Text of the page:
Yeah, I just stare at my desk; but it looks like I’m working.


It’s been a while, eh?

I’ve actually been posting regularly… just not here. Most have my ramblings have come from the inexhaustible source of being in a new land. It’s still Canada but seems so foreign at times. Of course I can just babble on and on about the sights I see, people I meet and delicacies I try but in the end my life comes right back to where I dread – this bloody computer. It’s not even my work station. It’s Suzanne’s manic depressive Dell laptop. I’d like to say I’m a victim of my own choices but the term victim implies circumstances that are beyond one’s control. I’m just a guy who’s stuck in an inescapable rut.

It’s a sickening feeling for a creative person to not feel creative. I used to draw a lot. Constantly even. It didn’t matter what the content was, I sketched, inked and colored any kind of content. Lately however I’ve been losing that urge more and more. Last month I forced myself to draw something for Halloween. Something for myself. A project for my own delight and to see if I still “had it”. It was somewhat difficult to get back into the driver’s seat. Doing creative work for others for the past decade or so almost made me forget how to be creative for myself. I produced a piece of digi-art that I (of course) wasn’t all that impressed with despite many compliments from those who saw them. Yes. I’m one of those temperamental artists who is never satisfied with anything I make and always strives for perfection. Since perfection is an unobtainable goal, I’m forever overly critical of myself and bust my hump harping on even the slightest details. Some say that’s a good thing because it always forces you to put out quality work. I say it drains the very life out of me.

You see that perfectionist attitude transcended into my job as well. While many of you may think web design and graphic illustration are a natural fit for my skill set, let me make something very clear – I can’t stand it. In the beginning I did it because it was an easy way to earn a buck . I wasn’t making as much as the talentless hacks that slap a blotch of dog shit on canvas and call it art so I made a game time decision to make the transition. Back in the early days of web & graphic design just applying some aesthetic cohesion to a site amidst the sea of animated .gifs and scrolling marquees made a huge difference. All it took was just learning how HTML code and brushing up on some JavaScripting. Flash forward twelve years or so and now we have dozens of web programming languages, more browsers than you can shake a stick at and all kinds of web elements you have to be aware of as a designer. Not to mention the fact that we’re a mobile dominated society all of a sudden so you have to design for that platform as well. There are so many nuances to web design now that it takes more time making sure what you put out is compatible than it takes to design it. I for the life of me can’t understand why programming, scripting and web languages aren’t placed in the same echelon as linguistic languages. I’m multi-lingual by those standards. I’ve learned so many different electronic languages that I can’t even speak or write English too well at times. It’s far more knowledge than I ever anticipated I’d have to learn and at times I regret knowing what I know.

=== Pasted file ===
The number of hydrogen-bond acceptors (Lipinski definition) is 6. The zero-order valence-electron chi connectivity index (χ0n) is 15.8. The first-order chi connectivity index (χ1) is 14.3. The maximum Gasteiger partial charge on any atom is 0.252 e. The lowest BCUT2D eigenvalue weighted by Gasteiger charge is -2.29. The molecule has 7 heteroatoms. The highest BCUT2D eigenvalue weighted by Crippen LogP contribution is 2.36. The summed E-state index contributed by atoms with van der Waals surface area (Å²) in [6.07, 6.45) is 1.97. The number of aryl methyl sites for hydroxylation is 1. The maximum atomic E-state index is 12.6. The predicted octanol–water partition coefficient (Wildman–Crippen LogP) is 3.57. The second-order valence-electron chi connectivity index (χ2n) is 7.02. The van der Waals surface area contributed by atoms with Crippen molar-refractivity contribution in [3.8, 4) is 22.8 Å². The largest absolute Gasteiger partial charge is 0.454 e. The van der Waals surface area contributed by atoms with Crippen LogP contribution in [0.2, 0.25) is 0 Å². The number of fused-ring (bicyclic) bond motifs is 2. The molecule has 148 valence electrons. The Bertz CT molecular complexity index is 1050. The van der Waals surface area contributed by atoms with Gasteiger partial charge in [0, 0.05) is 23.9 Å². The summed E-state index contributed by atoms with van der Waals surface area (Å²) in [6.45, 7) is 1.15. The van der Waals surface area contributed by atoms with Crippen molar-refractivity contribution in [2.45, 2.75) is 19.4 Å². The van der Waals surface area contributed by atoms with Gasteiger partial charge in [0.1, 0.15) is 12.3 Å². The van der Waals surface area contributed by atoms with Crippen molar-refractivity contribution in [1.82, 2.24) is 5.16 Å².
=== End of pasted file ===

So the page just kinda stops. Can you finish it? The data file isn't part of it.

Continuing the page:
I guess I lost my motivation with the advent of Flash. Flash and I have always been at odds with one another. I’ve been using it casually since about 2000 or so. I remember I was on a long train ride to Buffalo, NY sitting next to an older gentleman who had his laptop out. I couldn’t help but glance over at his screen. He knew I was looking and casually introduced me to Flash animation. It was smooth. It was fancy. It’s was flashy… hence the name. It was unlike anything on the web at the time. I remember him saying to me “this is going to change the web in less than 5 years”. I didn’t think much of it at the time but in hindsight he couldn’t have been any more correct. It did change the internet. How? It gave number nerds and people with otherwise no ability to create anything from scratch the ability to dazzle and delight simply by learning how to use the scripting language the program used (called Actionscript). Yes, all those tech-heads who were stagnated doing back-end coding for e-commerce websites and such suddenly had an outlet for their uncanny ability to program and crunch numbers. That lead to the second coming of the ghastly .GIF Nightmare of ’98 which I so aptly dubbed the Flash Abuse Agenda. Traditional web programming was cast to the wayside in favor of the new hip and happening Flash-heavy websites. I like Flash. Don’t get me wrong. It’s a very useful and powerful web element that has it’s place. Unfortunately when any yokel can bust out some awesomeness simply by being good at math, it kind of took the passion out of it for me.

Who needs creativity when you can program, right?